This definition is broader than the performing carrier used in previous international conventions, such as the TCM Draft, MT Convention, and the ICC Uniform Rules (Brooks, 2000). Moreover, the Rotterdam Rules provide for liability, specifically for a maritime performing party and not for all performing parties. Article 1 (7) defines a maritime performing party1 as one that offers services related to sea carriage. By nature of its functions, we argue that a dry port operator is a maritime performing party and is thus liable to the carrier for any loss/damage of cargoes while in its custody (Sturley, 1995). The ratification of the Rotterdam Rules by India would not only facilitate the establishment of appropriate contractual relationships between the carrier and other performing parties, such as dry ports, but also promote the establishment of a proper regulatory framework governing dry ports throughout the country.

In fact, the entire transportation process is governed by multiple laws, some of which are civil in nature while some of them are administrative. The objectives and purposes of every such law are different. As such, it is impossible for a single research paper to cover the entire gamut of laws governing the entire transportation process, nor is this paper attempting to do so. In this regard, the paper focuses on the simple counterfactual, i.e., ratification of the Rotterdam Rules and its probable impacts on container security. We purposely ignore other probable impacts of ratification of the Rotterdam Rules as they are beyond the purview of this study.

2. Contextual Setting of Dry Ports and Their Responsibilities and Liabilities

The Ministry of Commerce of the Indian government, was tasked in 1992 with the primary objective of facilitating international trade by way of encouraging the establishment of dry ports. The ministry was thus the competent authority licensing the setting up of dry ports. However, the ministry guidelines that specify the establishment and functions of dry ports are silent when it comes to the law that should apply to dry port operations. In fact, the guidelines do state that dry ports should broadly fall under the overall control of the local Customs Commissioner, although they fail to give the details its powers and duties (Customs India, 1998). Thus, the mechanism for reviewing the dry port’s (considered as a custodian of the cargoes in its charge) conduct and performance is delegated to the local custom commissioner. As such, the ministry, which initially licensed the applicant for setting up a dry port, does not play any further roles in dry port operations (Bagchi and Virum, 1996).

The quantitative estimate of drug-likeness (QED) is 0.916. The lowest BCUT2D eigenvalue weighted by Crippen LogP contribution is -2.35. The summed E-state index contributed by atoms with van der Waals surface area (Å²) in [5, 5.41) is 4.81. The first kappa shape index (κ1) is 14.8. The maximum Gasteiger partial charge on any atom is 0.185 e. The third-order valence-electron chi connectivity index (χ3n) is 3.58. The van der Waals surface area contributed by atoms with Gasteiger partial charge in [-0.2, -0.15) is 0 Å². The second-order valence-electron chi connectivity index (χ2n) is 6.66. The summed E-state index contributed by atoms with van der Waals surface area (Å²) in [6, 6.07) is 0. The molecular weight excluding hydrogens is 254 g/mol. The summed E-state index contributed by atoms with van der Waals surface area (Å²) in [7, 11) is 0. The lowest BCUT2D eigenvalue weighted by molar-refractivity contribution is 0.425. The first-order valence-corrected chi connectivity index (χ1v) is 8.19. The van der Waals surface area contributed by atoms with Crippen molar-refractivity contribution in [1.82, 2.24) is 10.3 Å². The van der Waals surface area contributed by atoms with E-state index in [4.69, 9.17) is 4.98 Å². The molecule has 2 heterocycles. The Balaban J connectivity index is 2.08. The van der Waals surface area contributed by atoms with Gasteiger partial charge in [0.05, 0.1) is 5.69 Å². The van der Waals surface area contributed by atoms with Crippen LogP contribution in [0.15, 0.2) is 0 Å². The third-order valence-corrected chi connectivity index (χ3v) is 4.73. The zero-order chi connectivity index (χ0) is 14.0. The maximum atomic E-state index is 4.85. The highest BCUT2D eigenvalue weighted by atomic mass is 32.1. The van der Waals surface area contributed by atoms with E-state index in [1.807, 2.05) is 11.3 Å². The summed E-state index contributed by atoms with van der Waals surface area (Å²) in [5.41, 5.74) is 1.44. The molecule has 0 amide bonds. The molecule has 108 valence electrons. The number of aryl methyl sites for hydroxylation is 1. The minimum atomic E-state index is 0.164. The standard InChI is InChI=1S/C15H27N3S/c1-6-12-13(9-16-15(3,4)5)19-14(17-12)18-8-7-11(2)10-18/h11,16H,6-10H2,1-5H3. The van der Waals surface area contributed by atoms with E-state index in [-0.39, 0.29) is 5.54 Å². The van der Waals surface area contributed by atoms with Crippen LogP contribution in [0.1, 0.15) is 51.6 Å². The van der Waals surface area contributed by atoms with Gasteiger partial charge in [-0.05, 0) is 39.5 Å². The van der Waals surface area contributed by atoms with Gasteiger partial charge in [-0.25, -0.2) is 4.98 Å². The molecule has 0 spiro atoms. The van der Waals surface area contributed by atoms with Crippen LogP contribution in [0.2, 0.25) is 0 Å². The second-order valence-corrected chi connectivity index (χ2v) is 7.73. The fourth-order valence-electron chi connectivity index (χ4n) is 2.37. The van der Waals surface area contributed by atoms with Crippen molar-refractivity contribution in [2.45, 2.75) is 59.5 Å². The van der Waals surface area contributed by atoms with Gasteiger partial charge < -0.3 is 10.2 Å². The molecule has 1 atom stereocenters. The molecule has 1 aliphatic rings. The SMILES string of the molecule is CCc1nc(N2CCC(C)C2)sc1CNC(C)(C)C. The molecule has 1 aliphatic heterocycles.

According to the Indian Customs Act of 1962, the jurisdictional Commissioner of Customs is the competent authority for the approval of a physical place as customs area, and for the approval/appointment of a custodian (in this case, a dry port operator) under Sections 8 and 45, respectively. Section 16 of the General Clauses Act of 1897 (Law Commission of India, 2005) stipulates those powers vested with an authority, for any appointment, include the power to suspend or dismiss the B so appointed. Hence, the Commissioner of Customs has also the authority to de-notify or take away a custodianship in the case of non-compliance to the principles of natural justice (Customs Circular F.No.450/ 105/2008-Cus.IV, dated 25th July 2008). Nowadays, dry port operations, including container transportation, involve numerous key federal and regional stakeholders, such as customs, railways, police, and similar enforcement and inspection agencies. The onus of conducting the day-to-day operations of dry ports lies with the custodian (Annexure-II: Setting up of ICDs/CFSs, Customs Manual, 2006-07). As the custodian, the dry port operator is responsible for the safety and security of the cargoes stored in its area. Also, the Commissioner of Customs is empowered to review the approval granted before the expiry of the initial period and may order a review before the completion of the approval period.